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The Followship: Standard vs. Best Practices
by John D. Mitchell
December 24, 2003
Followship vs. Leadership in decision making.


Ben Rothke's recent article, Vince Lombardi: Role Model for CIOs brings up the sad fact that decision makers all too often join the herd rather than actually lead. [This herd behavior is particularly acute (and ironic) in the venture capitalist crowd.]

In my experience, the justification that "we're following industry 'best practices'" is only used for two things: marketing or escaping blame. [Amazing how often those two are in close proximity.] In marketing, it's often used in conjunction with other cliches such as "state of the art" to try to convince people to buy stuff without due diligence. In (attempting to) escape blame, it's used to shirk due responsibility for a failed project. The latter always reminds me of Mom saying "If all of your friends jumped off a bridge, would you jump to?"

Alas, even worse is that I'm finding many people have switched from "standard practices" to "best practices" in common use. Partly this is just the usual marketing inflation of couching the Popular in the cloak of the Good. Caveat emptor. However, the part that concerns me most is that in way too many cases the common practices of the herd are mediocre if not outright terrible.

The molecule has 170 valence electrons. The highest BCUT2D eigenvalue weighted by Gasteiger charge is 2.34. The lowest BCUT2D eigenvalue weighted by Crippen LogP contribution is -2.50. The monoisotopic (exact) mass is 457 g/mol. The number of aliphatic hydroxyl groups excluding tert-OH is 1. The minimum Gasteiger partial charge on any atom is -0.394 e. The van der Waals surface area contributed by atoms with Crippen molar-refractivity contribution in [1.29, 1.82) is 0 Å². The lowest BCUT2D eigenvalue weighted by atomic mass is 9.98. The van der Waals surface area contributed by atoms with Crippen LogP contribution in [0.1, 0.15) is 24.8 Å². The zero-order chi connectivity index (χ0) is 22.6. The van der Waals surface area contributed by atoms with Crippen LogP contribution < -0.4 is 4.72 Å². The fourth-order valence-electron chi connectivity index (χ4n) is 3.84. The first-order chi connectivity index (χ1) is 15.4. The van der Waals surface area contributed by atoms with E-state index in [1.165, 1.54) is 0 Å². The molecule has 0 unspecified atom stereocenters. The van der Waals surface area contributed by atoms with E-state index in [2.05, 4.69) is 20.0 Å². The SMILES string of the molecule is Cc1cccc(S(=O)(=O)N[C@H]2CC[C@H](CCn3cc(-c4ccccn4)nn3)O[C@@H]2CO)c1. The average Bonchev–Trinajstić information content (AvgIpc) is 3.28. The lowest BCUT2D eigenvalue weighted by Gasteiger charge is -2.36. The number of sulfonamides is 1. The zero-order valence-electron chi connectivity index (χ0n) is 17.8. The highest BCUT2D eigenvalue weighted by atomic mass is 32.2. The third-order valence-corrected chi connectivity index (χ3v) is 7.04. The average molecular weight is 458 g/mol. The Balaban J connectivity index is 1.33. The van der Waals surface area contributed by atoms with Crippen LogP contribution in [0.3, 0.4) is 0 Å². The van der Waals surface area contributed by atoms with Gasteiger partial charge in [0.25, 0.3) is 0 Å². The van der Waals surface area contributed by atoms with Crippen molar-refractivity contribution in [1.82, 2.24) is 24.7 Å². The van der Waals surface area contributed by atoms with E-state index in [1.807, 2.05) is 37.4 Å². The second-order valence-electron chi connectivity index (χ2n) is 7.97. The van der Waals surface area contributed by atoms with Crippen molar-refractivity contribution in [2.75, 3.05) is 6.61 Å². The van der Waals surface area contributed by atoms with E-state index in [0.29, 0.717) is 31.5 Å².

Lombardi exemplifies various facets of the cure for this debilitating followship such as preparation and trust.

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About the Blogger

John D. Mitchell is the Chief Architect of Krugle -- a search engine for developers. Along with developing and rescuing distributed enterprise systems, John advises investors and executives on technology and high-tech companies. Over the past 15 years, he has been the CTO of ElasticMedia,, jGuru and the MageLang Institute. John co-authored "Making Sense of Java: A Guide for Managers and the Rest of Us." He was the founder and contributing editor of the "Tips & Tricks" column at JavaWorld. John writes extensively on complex systems, development processes, computer languages and protocols, parsing and translating, and technological business risk management.

This weblog entry is Copyright © 2003 John D. Mitchell. All rights reserved.

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